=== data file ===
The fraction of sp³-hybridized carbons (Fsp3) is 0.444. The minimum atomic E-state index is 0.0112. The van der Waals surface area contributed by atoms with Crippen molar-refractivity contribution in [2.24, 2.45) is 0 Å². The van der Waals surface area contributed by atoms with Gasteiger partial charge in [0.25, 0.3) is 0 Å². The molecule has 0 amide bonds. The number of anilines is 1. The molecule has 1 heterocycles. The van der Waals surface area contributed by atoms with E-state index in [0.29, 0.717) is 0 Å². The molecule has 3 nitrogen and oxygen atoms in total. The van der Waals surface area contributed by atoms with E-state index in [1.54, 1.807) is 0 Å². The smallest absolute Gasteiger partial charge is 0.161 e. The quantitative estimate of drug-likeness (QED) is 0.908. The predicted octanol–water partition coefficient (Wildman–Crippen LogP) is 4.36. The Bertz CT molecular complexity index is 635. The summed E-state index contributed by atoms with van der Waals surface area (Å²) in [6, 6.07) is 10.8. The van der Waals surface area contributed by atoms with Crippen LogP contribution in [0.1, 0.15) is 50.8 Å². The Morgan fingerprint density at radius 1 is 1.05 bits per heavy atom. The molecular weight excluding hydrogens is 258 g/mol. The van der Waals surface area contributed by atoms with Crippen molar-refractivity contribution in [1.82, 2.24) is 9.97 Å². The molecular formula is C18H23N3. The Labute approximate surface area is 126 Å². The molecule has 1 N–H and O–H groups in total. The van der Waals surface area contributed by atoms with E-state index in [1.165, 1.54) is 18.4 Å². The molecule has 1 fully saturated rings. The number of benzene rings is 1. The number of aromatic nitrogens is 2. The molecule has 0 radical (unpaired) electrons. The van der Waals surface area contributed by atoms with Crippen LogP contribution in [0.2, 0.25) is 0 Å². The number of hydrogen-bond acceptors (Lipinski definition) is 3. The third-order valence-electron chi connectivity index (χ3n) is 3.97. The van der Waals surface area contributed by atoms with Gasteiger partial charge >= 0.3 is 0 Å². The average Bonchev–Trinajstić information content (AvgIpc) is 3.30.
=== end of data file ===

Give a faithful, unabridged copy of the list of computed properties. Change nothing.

The fraction of sp³-hybridized carbons (Fsp3) is 0.444. The minimum atomic E-state index is 0.0112. The van der Waals surface area contributed by atoms with Crippen molar-refractivity contribution in [2.24, 2.45) is 0 Å². The van der Waals surface area contributed by atoms with Gasteiger partial charge in [0.25, 0.3) is 0 Å². The molecule has 0 amide bonds. The number of anilines is 1. The molecule has 1 heterocycles. The van der Waals surface area contributed by atoms with E-state index in [0.29, 0.717) is 0 Å². The molecule has 3 nitrogen and oxygen atoms in total. The van der Waals surface area contributed by atoms with E-state index in [1.54, 1.807) is 0 Å². The smallest absolute Gasteiger partial charge is 0.161 e. The quantitative estimate of drug-likeness (QED) is 0.908. The predicted octanol–water partition coefficient (Wildman–Crippen LogP) is 4.36. The Bertz CT molecular complexity index is 635. The summed E-state index contributed by atoms with van der Waals surface area (Å²) in [6, 6.07) is 10.8. The van der Waals surface area contributed by atoms with Crippen LogP contribution in [0.1, 0.15) is 50.8 Å². The Morgan fingerprint density at radius 1 is 1.05 bits per heavy atom. The molecular weight excluding hydrogens is 258 g/mol. The van der Waals surface area contributed by atoms with Crippen molar-refractivity contribution in [1.82, 2.24) is 9.97 Å². The molecular formula is C18H23N3. The Labute approximate surface area is 126 Å². The molecule has 1 N–H and O–H groups in total. The van der Waals surface area contributed by atoms with E-state index in [1.165, 1.54) is 18.4 Å². The molecule has 1 fully saturated rings. The number of benzene rings is 1. The number of aromatic nitrogens is 2. The molecule has 0 radical (unpaired) electrons. The van der Waals surface area contributed by atoms with Crippen LogP contribution in [0.2, 0.25) is 0 Å². The number of hydrogen-bond acceptors (Lipinski definition) is 3. The third-order valence-electron chi connectivity index (χ3n) is 3.97. The van der Waals surface area contributed by atoms with Gasteiger partial charge >= 0.3 is 0 Å². The average Bonchev–Trinajstić information content (AvgIpc) is 3.30.